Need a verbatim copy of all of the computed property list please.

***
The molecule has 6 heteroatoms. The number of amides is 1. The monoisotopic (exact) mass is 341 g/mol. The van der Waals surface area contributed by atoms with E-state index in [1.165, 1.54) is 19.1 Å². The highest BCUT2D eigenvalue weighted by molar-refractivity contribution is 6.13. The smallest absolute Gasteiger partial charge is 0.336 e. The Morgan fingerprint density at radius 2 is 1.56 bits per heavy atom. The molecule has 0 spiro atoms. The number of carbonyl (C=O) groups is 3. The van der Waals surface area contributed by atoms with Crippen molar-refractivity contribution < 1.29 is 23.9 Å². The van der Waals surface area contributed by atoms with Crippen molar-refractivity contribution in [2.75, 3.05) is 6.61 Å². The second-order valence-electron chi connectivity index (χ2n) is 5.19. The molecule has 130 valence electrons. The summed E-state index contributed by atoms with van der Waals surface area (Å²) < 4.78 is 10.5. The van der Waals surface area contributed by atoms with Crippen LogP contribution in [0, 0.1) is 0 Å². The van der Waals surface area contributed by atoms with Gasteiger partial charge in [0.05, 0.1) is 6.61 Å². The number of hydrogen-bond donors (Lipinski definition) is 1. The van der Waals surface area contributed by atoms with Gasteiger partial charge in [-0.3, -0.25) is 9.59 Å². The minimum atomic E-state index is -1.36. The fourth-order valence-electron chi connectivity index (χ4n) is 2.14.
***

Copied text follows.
The molecule has 6 heteroatoms. The number of amides is 1. The monoisotopic (exact) mass is 341 g/mol. The van der Waals surface area contributed by atoms with E-state index in [1.165, 1.54) is 19.1 Å². The highest BCUT2D eigenvalue weighted by molar-refractivity contribution is 6.13. The smallest absolute Gasteiger partial charge is 0.336 e. The Morgan fingerprint density at radius 2 is 1.56 bits per heavy atom. The molecule has 0 spiro atoms. The number of carbonyl (C=O) groups is 3. The van der Waals surface area contributed by atoms with Crippen molar-refractivity contribution < 1.29 is 23.9 Å². The van der Waals surface area contributed by atoms with Crippen molar-refractivity contribution in [2.75, 3.05) is 6.61 Å². The second-order valence-electron chi connectivity index (χ2n) is 5.19. The molecule has 130 valence electrons. The summed E-state index contributed by atoms with van der Waals surface area (Å²) < 4.78 is 10.5. The van der Waals surface area contributed by atoms with Crippen LogP contribution in [0, 0.1) is 0 Å². The van der Waals surface area contributed by atoms with Gasteiger partial charge in [0.05, 0.1) is 6.61 Å². The number of hydrogen-bond donors (Lipinski definition) is 1. The van der Waals surface area contributed by atoms with Gasteiger partial charge in [-0.3, -0.25) is 9.59 Å². The minimum atomic E-state index is -1.36. The fourth-order valence-electron chi connectivity index (χ4n) is 2.14.